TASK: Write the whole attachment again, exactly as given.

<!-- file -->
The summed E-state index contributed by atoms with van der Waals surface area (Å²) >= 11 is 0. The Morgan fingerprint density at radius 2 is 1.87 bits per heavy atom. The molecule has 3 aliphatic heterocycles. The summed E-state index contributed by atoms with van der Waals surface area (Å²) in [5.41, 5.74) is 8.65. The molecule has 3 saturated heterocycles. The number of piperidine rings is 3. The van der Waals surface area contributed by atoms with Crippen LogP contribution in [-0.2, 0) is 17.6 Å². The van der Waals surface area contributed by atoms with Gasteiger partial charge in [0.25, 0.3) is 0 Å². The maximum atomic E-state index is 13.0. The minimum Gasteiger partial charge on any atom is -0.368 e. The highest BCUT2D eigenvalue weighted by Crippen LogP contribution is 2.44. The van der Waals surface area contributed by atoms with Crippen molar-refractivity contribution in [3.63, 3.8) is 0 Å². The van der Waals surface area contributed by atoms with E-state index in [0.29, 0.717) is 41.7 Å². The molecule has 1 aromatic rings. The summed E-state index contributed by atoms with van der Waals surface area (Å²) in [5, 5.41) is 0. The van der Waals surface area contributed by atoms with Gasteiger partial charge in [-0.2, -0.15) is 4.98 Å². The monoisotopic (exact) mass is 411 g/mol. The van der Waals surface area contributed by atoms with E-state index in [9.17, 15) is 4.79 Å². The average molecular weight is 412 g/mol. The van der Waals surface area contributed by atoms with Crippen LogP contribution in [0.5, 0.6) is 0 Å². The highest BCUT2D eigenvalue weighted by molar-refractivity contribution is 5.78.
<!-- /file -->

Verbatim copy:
The summed E-state index contributed by atoms with van der Waals surface area (Å²) >= 11 is 0. The Morgan fingerprint density at radius 2 is 1.87 bits per heavy atom. The molecule has 3 aliphatic heterocycles. The summed E-state index contributed by atoms with van der Waals surface area (Å²) in [5.41, 5.74) is 8.65. The molecule has 3 saturated heterocycles. The number of piperidine rings is 3. The van der Waals surface area contributed by atoms with Crippen LogP contribution in [-0.2, 0) is 17.6 Å². The van der Waals surface area contributed by atoms with Gasteiger partial charge in [0.25, 0.3) is 0 Å². The maximum atomic E-state index is 13.0. The minimum Gasteiger partial charge on any atom is -0.368 e. The highest BCUT2D eigenvalue weighted by Crippen LogP contribution is 2.44. The van der Waals surface area contributed by atoms with Crippen molar-refractivity contribution in [3.63, 3.8) is 0 Å². The van der Waals surface area contributed by atoms with E-state index in [0.29, 0.717) is 41.7 Å². The molecule has 1 aromatic rings. The summed E-state index contributed by atoms with van der Waals surface area (Å²) in [5, 5.41) is 0. The van der Waals surface area contributed by atoms with Gasteiger partial charge in [-0.2, -0.15) is 4.98 Å². The monoisotopic (exact) mass is 411 g/mol. The van der Waals surface area contributed by atoms with E-state index in [9.17, 15) is 4.79 Å². The average molecular weight is 412 g/mol. The van der Waals surface area contributed by atoms with Crippen LogP contribution in [0.5, 0.6) is 0 Å². The highest BCUT2D eigenvalue weighted by molar-refractivity contribution is 5.78.